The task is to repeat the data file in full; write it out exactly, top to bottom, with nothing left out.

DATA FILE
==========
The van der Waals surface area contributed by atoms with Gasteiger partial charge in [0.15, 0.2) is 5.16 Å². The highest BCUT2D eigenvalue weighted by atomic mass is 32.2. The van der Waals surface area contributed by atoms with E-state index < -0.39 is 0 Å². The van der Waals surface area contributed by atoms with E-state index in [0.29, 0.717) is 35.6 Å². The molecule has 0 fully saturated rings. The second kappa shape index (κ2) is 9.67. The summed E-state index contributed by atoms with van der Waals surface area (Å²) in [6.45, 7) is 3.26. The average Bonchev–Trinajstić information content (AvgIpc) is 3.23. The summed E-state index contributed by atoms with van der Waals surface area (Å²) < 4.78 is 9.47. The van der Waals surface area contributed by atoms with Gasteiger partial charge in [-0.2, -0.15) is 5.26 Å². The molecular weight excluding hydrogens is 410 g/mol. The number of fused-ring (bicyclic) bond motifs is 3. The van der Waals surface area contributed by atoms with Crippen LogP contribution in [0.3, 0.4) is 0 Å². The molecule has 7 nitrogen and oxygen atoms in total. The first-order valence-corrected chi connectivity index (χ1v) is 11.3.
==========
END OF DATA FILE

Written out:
The van der Waals surface area contributed by atoms with Gasteiger partial charge in [0.15, 0.2) is 5.16 Å². The highest BCUT2D eigenvalue weighted by atomic mass is 32.2. The van der Waals surface area contributed by atoms with E-state index < -0.39 is 0 Å². The van der Waals surface area contributed by atoms with E-state index in [0.29, 0.717) is 35.6 Å². The molecule has 0 fully saturated rings. The second kappa shape index (κ2) is 9.67. The summed E-state index contributed by atoms with van der Waals surface area (Å²) in [6.45, 7) is 3.26. The average Bonchev–Trinajstić information content (AvgIpc) is 3.23. The summed E-state index contributed by atoms with van der Waals surface area (Å²) < 4.78 is 9.47. The van der Waals surface area contributed by atoms with Gasteiger partial charge in [-0.2, -0.15) is 5.26 Å². The molecular weight excluding hydrogens is 410 g/mol. The number of fused-ring (bicyclic) bond motifs is 3. The van der Waals surface area contributed by atoms with Crippen LogP contribution in [0.3, 0.4) is 0 Å². The molecule has 7 nitrogen and oxygen atoms in total. The first-order valence-corrected chi connectivity index (χ1v) is 11.3.